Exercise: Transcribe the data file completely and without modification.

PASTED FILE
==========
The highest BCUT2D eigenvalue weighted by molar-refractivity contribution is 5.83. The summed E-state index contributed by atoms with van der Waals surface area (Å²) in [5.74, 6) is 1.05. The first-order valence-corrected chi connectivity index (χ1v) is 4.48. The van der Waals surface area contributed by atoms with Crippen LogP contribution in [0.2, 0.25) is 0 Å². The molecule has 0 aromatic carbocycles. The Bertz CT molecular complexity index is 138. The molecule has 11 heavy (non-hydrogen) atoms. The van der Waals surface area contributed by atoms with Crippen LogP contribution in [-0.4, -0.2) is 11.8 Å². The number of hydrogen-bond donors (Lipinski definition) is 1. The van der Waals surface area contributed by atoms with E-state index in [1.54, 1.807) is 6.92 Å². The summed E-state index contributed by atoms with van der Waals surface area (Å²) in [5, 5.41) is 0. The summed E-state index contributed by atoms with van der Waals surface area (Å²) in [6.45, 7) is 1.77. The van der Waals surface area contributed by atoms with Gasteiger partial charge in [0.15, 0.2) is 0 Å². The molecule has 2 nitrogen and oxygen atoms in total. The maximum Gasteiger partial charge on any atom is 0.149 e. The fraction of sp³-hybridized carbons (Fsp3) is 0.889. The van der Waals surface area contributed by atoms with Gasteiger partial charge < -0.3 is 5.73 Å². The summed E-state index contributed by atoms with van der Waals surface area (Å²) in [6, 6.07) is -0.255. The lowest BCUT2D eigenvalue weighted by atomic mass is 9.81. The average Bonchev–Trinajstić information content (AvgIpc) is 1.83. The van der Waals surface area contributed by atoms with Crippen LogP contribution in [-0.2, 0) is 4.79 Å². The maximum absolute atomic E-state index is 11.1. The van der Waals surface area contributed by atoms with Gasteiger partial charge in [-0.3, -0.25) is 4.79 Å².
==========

The highest BCUT2D eigenvalue weighted by molar-refractivity contribution is 5.83. The summed E-state index contributed by atoms with van der Waals surface area (Å²) in [5.74, 6) is 1.05. The first-order valence-corrected chi connectivity index (χ1v) is 4.48. The van der Waals surface area contributed by atoms with Crippen LogP contribution in [0.2, 0.25) is 0 Å². The molecule has 0 aromatic carbocycles. The Bertz CT molecular complexity index is 138. The molecule has 11 heavy (non-hydrogen) atoms. The van der Waals surface area contributed by atoms with Crippen LogP contribution in [-0.4, -0.2) is 11.8 Å². The number of hydrogen-bond donors (Lipinski definition) is 1. The van der Waals surface area contributed by atoms with E-state index in [1.54, 1.807) is 6.92 Å². The summed E-state index contributed by atoms with van der Waals surface area (Å²) in [5, 5.41) is 0. The summed E-state index contributed by atoms with van der Waals surface area (Å²) in [6.45, 7) is 1.77. The van der Waals surface area contributed by atoms with Gasteiger partial charge in [0.15, 0.2) is 0 Å². The molecule has 2 nitrogen and oxygen atoms in total. The maximum Gasteiger partial charge on any atom is 0.149 e. The fraction of sp³-hybridized carbons (Fsp3) is 0.889. The van der Waals surface area contributed by atoms with Gasteiger partial charge < -0.3 is 5.73 Å². The summed E-state index contributed by atoms with van der Waals surface area (Å²) in [6, 6.07) is -0.255. The lowest BCUT2D eigenvalue weighted by atomic mass is 9.81. The average Bonchev–Trinajstić information content (AvgIpc) is 1.83. The van der Waals surface area contributed by atoms with Crippen LogP contribution in [-0.2, 0) is 4.79 Å². The maximum absolute atomic E-state index is 11.1. The van der Waals surface area contributed by atoms with Gasteiger partial charge in [-0.3, -0.25) is 4.79 Å².